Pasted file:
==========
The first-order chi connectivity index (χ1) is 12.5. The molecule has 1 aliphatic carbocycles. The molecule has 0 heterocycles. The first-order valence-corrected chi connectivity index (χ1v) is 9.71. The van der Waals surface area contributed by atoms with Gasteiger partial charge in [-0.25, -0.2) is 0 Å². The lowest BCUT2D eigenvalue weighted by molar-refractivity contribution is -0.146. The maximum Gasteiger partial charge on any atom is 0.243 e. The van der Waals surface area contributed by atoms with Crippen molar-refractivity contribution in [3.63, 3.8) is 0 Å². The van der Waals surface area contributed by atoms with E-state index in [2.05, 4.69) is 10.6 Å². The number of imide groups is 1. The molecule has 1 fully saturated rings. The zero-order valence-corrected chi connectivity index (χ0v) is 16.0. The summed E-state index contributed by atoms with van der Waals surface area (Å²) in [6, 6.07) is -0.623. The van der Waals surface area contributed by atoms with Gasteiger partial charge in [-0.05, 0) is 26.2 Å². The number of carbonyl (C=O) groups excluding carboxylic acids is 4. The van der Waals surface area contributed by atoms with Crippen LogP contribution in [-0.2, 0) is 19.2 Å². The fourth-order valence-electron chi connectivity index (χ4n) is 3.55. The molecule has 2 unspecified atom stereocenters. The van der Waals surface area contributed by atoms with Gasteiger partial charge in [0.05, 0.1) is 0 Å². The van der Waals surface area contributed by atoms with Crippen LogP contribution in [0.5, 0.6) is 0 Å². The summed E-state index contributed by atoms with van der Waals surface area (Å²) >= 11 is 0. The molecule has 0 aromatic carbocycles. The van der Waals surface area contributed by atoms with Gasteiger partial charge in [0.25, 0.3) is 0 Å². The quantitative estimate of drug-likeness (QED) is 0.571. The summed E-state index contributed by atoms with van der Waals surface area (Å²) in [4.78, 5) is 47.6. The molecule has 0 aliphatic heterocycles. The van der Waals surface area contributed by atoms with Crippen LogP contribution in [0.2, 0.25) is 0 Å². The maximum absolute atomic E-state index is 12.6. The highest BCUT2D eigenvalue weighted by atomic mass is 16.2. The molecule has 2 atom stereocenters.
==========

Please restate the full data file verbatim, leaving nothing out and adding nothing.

The first-order chi connectivity index (χ1) is 12.5. The molecule has 1 aliphatic carbocycles. The molecule has 0 heterocycles. The first-order valence-corrected chi connectivity index (χ1v) is 9.71. The van der Waals surface area contributed by atoms with Gasteiger partial charge in [-0.25, -0.2) is 0 Å². The lowest BCUT2D eigenvalue weighted by molar-refractivity contribution is -0.146. The maximum Gasteiger partial charge on any atom is 0.243 e. The van der Waals surface area contributed by atoms with Crippen molar-refractivity contribution in [3.63, 3.8) is 0 Å². The van der Waals surface area contributed by atoms with E-state index in [2.05, 4.69) is 10.6 Å². The number of imide groups is 1. The molecule has 1 fully saturated rings. The zero-order valence-corrected chi connectivity index (χ0v) is 16.0. The summed E-state index contributed by atoms with van der Waals surface area (Å²) in [6, 6.07) is -0.623. The van der Waals surface area contributed by atoms with Gasteiger partial charge in [-0.05, 0) is 26.2 Å². The number of carbonyl (C=O) groups excluding carboxylic acids is 4. The van der Waals surface area contributed by atoms with Crippen LogP contribution in [-0.2, 0) is 19.2 Å². The fourth-order valence-electron chi connectivity index (χ4n) is 3.55. The molecule has 2 unspecified atom stereocenters. The van der Waals surface area contributed by atoms with Gasteiger partial charge in [0.05, 0.1) is 0 Å². The van der Waals surface area contributed by atoms with Crippen LogP contribution in [0.5, 0.6) is 0 Å². The summed E-state index contributed by atoms with van der Waals surface area (Å²) >= 11 is 0. The molecule has 0 aromatic carbocycles. The van der Waals surface area contributed by atoms with Gasteiger partial charge in [0.25, 0.3) is 0 Å². The quantitative estimate of drug-likeness (QED) is 0.571. The summed E-state index contributed by atoms with van der Waals surface area (Å²) in [4.78, 5) is 47.6. The molecule has 0 aliphatic heterocycles. The van der Waals surface area contributed by atoms with Crippen LogP contribution in [0.2, 0.25) is 0 Å². The maximum absolute atomic E-state index is 12.6. The highest BCUT2D eigenvalue weighted by atomic mass is 16.2. The molecule has 2 atom stereocenters.